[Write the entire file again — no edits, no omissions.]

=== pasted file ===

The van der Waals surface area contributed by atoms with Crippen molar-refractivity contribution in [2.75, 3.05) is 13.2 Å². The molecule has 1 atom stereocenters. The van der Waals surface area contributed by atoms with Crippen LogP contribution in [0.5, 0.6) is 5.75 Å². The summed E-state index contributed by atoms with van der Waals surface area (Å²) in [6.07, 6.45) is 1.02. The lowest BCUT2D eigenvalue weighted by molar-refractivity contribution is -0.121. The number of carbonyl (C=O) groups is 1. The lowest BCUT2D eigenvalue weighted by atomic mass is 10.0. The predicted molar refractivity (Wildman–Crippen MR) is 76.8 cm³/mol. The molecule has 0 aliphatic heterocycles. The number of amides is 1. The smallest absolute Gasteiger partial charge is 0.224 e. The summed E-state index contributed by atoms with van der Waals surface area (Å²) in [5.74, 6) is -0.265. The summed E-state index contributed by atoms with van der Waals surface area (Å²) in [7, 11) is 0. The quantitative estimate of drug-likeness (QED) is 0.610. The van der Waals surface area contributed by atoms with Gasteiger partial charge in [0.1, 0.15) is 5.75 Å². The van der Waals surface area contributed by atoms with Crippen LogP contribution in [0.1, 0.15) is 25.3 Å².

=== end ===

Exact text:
The van der Waals surface area contributed by atoms with Crippen molar-refractivity contribution in [2.75, 3.05) is 13.2 Å². The molecule has 1 atom stereocenters. The van der Waals surface area contributed by atoms with Crippen LogP contribution in [0.5, 0.6) is 5.75 Å². The summed E-state index contributed by atoms with van der Waals surface area (Å²) in [6.07, 6.45) is 1.02. The lowest BCUT2D eigenvalue weighted by molar-refractivity contribution is -0.121. The number of carbonyl (C=O) groups is 1. The lowest BCUT2D eigenvalue weighted by atomic mass is 10.0. The predicted molar refractivity (Wildman–Crippen MR) is 76.8 cm³/mol. The molecule has 0 aliphatic heterocycles. The number of amides is 1. The smallest absolute Gasteiger partial charge is 0.224 e. The summed E-state index contributed by atoms with van der Waals surface area (Å²) in [5.74, 6) is -0.265. The summed E-state index contributed by atoms with van der Waals surface area (Å²) in [7, 11) is 0. The quantitative estimate of drug-likeness (QED) is 0.610. The van der Waals surface area contributed by atoms with Gasteiger partial charge in [0.1, 0.15) is 5.75 Å². The van der Waals surface area contributed by atoms with Crippen LogP contribution in [0.1, 0.15) is 25.3 Å².